Naples in southern Italy’s Campania region is one of the hottest destinations in the entire country. This gigantic city offers so much that you may find yourself wondering how you can possibly see it all. We’ve chosen the Capodimonte Museum as one of the city’s top sights because it consistently ranks among the most visited museums in Italy by both locals and foreign tourists alike.
The official name in Italian is Museo e Real Bosco di Capodimonte and it is located just outside the city center. This is a massive complex spanning over 130 hectares of woodland (Real Bosco) and includes the royal palace, several lodges, and residences.
King Charles of Bourbon
Originally set aside and preserved as a hunting ground for King Charles of Bourbon, by 1738, he had decided that he would build a grand palace for his residence in Naples where he could also display his massive art collection inherited from his mother, Elisabetta Farnese.
The Royal Palace of Capodimonte would see the succession of three dynasties: the Bourbons, the Bonapartes and Murats, and finally, the House of Savoy. Over the years, each contributed enormously to various additions both to the art collection and to the grounds including royal apartments and grand rooms like the Sala della Culla, Salone delle Feste, and the Sala di Porcellana.
Capodimonte has one of the finest and most extensive art collections in all of Europe spanning from the 12th century all the way to contemporary art. The second floor contains the most prized and the heart of the museum, the Farnese Collection. Elisabetta was the last of the Farnese family dynasty and we can thank her for her family’s incredible contribution and preservation of some of the finest art pieces ever created. Portraits by Titian, Michelangelo, Raffaello, Masaccio, Parmigianino, Carracci, Ribera and Giordano are just some of the greats in this massive collection.
On the first floor, you’ll also find the Appartamento Reale or the Royal Apartment. This magnificent space contains original furnishings and replications of various mosaics and murals found at the Pompei excavation sites.
Of course, you could easily spend several days appreciating all the pieces inside the museum, but after the Farnese Collection, another must-see is the section entitled Napoleon Art from 1200-1700 including works by Caravaggio and a vast collection from various churches throughout southern Italy.
The modern art section includes works by Warhol but then there’s also the armory collection, the art nouveau Mele posters, and so much more!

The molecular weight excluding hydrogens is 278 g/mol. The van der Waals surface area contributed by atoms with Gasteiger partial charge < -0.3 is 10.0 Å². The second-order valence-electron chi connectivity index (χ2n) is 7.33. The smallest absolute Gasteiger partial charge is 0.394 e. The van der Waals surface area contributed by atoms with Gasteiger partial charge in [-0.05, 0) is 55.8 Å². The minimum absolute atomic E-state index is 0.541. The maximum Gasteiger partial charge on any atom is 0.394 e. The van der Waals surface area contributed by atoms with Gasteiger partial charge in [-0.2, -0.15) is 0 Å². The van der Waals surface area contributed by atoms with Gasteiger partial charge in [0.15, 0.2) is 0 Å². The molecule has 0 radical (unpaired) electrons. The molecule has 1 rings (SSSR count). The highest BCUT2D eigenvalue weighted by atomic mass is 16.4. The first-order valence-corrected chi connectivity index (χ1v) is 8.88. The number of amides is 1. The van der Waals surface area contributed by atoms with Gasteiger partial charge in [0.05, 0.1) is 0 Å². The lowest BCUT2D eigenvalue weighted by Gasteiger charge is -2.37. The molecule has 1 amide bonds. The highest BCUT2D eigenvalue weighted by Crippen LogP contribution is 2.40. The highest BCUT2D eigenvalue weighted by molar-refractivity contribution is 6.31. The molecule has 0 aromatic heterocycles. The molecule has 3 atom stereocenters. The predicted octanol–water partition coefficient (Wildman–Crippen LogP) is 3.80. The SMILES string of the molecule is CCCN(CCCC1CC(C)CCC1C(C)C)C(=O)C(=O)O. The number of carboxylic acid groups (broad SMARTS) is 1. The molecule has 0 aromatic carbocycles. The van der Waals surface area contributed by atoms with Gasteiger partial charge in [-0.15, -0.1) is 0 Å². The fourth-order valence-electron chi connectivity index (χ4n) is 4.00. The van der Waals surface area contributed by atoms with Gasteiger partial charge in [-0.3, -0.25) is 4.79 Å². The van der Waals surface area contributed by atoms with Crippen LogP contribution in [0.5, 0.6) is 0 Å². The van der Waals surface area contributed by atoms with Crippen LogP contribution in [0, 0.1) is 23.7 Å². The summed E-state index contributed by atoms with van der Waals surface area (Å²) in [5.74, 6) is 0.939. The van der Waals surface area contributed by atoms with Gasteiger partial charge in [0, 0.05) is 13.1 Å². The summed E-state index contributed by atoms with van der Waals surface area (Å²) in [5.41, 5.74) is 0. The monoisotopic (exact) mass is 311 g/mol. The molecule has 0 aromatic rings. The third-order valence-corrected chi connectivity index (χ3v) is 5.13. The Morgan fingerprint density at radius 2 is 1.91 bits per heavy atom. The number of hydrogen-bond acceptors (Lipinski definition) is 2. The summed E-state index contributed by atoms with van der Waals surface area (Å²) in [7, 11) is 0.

Don’t miss the Salottino di Porcellana or the Porcelain Room which is made entirely of, you guessed it, porcelain. The amazing thing about this space is that it was actually built for Maria Amalia of Saxony at the Royal Palace of Portici and was moved here, piece by piece, in 1866.
It was Charles and his wife Maria Amalia who began the longstanding tradition of fine porcelain in Naples in the 1740s. They wanted to replicate the German porcelain at the time that was being produced by the Meissen Factory. Not only did they perfect the process adding a new technique called sottovetro but they eventually exceeded the Meissen company both in quality and in production.
Today, not only can you see the Porcelain Room at Capodimonte but also the entire collection of some of the most exquisite porcelain pieces in existence in the Porcelain Gallery portion of the museum.
Reale Bosco Park
Although they began as hunting grounds for King Charles, the extensive park known today as Reale Bosco enjoys fabulous views of Mt. Vesuvius, the Gulf of Naples, and the city itself. Rare species of plants were imported over the centuries and have flourished thanks to the mild climate Naples enjoys year-round. Make sure to allow time during your visit to meander through the vast grounds on the various paths enjoying the numerous fountains, statues, and other historic buildings.
How to Visit
Capodimonte is reachable by navigating your way along the metro and bus lines, by taxi, or by taking the Line A tour on the City Sightseeing tour bus.
The official website is unfortunately not available in English but you can use your browser settings to translate the page for you. This is your best bet for finding current hours of operation and Covid restrictions/requirements.
Read more about Naples in this general guide on what to see in the city.